Tuesday, 17 January 2012

A Valuable Lesson?

We are now just over 2 weeks into the 2012 season and so time for an update with how my trading is going. On the whole, I'm content. After a shaky first few days (where the month without trading had left me decidedly rusty) I am now really settling into a groove. This year was always going to be about cementing the new approach that I'd been working on towards the end of last year. I knew that I had to fully ingrain the aggressive, value-seeking, discretionary style of trading which I feel suits me best and will reap long term profit. So far, this has been going very well. In those first few days, I did slip back into old habits (such as trying to play the match rather than the market) but now I feel as though a switch has occurred somewhere deep in my subconscious, and the new approach is becoming steadily an automatic process.

Probably my main New Year's resolution was to improve my patience. This still appears to be the biggest struggle but I am improving. Despite saying (yet again) that I would not rush into a Grand Slam like a bull in a china shop, I did just that on day 1 of the Australian Open. It wasn't like last year though, where I was all over the place and losing large reds. This week was much calmer and the reds much smaller but I just need to follow my gut a little more and keep my powder dry for longer.

I've been noting whenever I've gone against my gut instinct, to see whether it's something I need to rely on more often and results show that I would have made significantly more money if I'd trusted my intuition. The problem is, sometimes I see a good value price and so take it, even though my gut is saying 'yes, it's value but I've a nagging feeling this is gonna bite you on the ass'. That gut feeling is normally based on an assessment of the players - what they are doing on the court and what I know of them from the past. I guess this is something I'm now grappling with as a trader - should you ALWAYS take a value price? I've come to the conclusion that the answer is 'no'.

A 'system' trader should probably always take that price as it falls within the rules and trigger points of their strategy but a 'discretionary' trade such as myself, relies much more on their instinct and reading of games in-play. I feel that if something is screaming at you to stay away, then you should listen to that inner voice - as long as you are experienced enough to have been in that situation hundreds or thousands of times. Without experience, you don't really have a well-tuned instinct that you can rely on and that 'gut' feeling is probably nothing more than fear or greed. Besides, my notes back up this idea so far because when I've ignored my gut and just taken the value, I've been burnt on almost every occasion.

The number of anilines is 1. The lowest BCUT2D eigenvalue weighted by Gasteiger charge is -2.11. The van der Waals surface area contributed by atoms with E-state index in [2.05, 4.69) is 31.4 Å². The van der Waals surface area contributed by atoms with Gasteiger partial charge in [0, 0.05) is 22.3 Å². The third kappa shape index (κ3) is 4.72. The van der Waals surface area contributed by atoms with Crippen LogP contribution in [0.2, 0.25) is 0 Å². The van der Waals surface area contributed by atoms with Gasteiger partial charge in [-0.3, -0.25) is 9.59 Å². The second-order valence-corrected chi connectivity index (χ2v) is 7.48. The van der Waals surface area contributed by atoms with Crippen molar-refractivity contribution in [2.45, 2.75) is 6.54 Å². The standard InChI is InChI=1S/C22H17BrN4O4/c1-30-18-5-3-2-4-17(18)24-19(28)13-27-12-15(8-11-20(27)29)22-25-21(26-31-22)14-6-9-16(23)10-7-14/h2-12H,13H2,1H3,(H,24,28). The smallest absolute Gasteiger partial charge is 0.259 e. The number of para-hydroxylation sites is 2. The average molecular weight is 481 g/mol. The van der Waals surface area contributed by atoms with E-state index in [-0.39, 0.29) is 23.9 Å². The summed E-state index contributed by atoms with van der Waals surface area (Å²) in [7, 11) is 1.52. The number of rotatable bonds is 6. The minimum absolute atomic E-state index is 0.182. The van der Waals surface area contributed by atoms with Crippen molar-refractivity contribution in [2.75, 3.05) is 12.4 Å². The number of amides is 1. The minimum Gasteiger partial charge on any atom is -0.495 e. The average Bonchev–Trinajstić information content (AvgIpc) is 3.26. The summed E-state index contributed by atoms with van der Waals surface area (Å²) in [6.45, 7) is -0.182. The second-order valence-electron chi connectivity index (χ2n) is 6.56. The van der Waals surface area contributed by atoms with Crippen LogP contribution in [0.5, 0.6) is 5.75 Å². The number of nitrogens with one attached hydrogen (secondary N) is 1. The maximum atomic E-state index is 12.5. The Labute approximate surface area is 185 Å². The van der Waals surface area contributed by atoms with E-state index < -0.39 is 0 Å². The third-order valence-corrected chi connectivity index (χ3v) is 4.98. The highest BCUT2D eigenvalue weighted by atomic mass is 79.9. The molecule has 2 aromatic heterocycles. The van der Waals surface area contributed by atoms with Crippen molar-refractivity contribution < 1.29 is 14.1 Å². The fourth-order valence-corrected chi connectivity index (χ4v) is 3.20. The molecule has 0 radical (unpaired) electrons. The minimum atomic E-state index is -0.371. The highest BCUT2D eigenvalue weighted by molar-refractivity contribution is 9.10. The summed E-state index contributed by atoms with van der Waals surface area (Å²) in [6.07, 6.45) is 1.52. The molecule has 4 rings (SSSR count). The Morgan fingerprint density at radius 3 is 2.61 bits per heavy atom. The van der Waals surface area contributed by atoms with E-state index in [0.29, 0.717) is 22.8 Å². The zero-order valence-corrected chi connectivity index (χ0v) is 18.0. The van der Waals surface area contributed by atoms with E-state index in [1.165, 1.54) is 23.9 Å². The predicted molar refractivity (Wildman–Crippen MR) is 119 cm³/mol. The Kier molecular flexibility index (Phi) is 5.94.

But this then begs another question; if your gut is saying 'don't take the price!', does that mean that the price ISN'T actually value? Do we factor in that gut feeling into our assessment of the price? From a pure, cold, unemotional 'systems' perspective, that same price would be considered value but when incorporating instinct and feel at that very moment, from a 'discretionary' perspective, I guess I am saying that it isn't value. I'd like to know what others think.

I guess the lesson for me is that perhaps I should just stay away if it doesn't feel right. After all, you can't lose any money if you don't get involved. For now, I'm going to stick with what my P&L is screaming at me, which is 'TRUST YOURSELF MORE OFTEN, YOU NUMBSKULL!'

OFF-COURT BEAUTY - world number 59, Romania's Sorana Cirstea:


  1. Hey Sultan,

    I think you should always stick with your gut feeling and all experience you collected down the road. Just enter when you read the game in-play and feel like this is the point where the price will come in. No matter if it's value because of a break down or set down or before the game or at evens somewhere in the set.

    I am desperately trying to improve game reading but I am just missing the experience on the players and situations with less than a year of occassionally trading. But I just started to listen more to my "inner" and enter only when I got a decent feeling that the price will come in my way. That leaves the market more untouched for me and I do watch more than I trade, but on the flipside it shows on my record. 58 matches traded and only 8 reds. But to be fair I need to say that 1 red wiped out 30 greens with a stupid 6 times the stake while getting lost and confused. This happend because (as you mentioned) I got burned on a so called value.

    From following the blog I think you're just about to turn into a stage where in-play-reading-gut-trading is the key to become solid and big time green.

    1. Hi TTS, I actually used to trade just through in-play-gut-reading but I actually don't think it's the way to go. You need to combine it with taking value. It doesn't matter how many wins you have, it only matters about the size of the wins. I lose far more than I win but my wins are way bigger than my losses, which are always small. That's mostly because I take prices with good risk-reward ratio.

      I don't think taking a value price was your problem, I think you over-staked. It won't matter how good the price is if you put too much money on.

      No way anyone will last long term in this game without taking value prices, as any long term pro will tell you.


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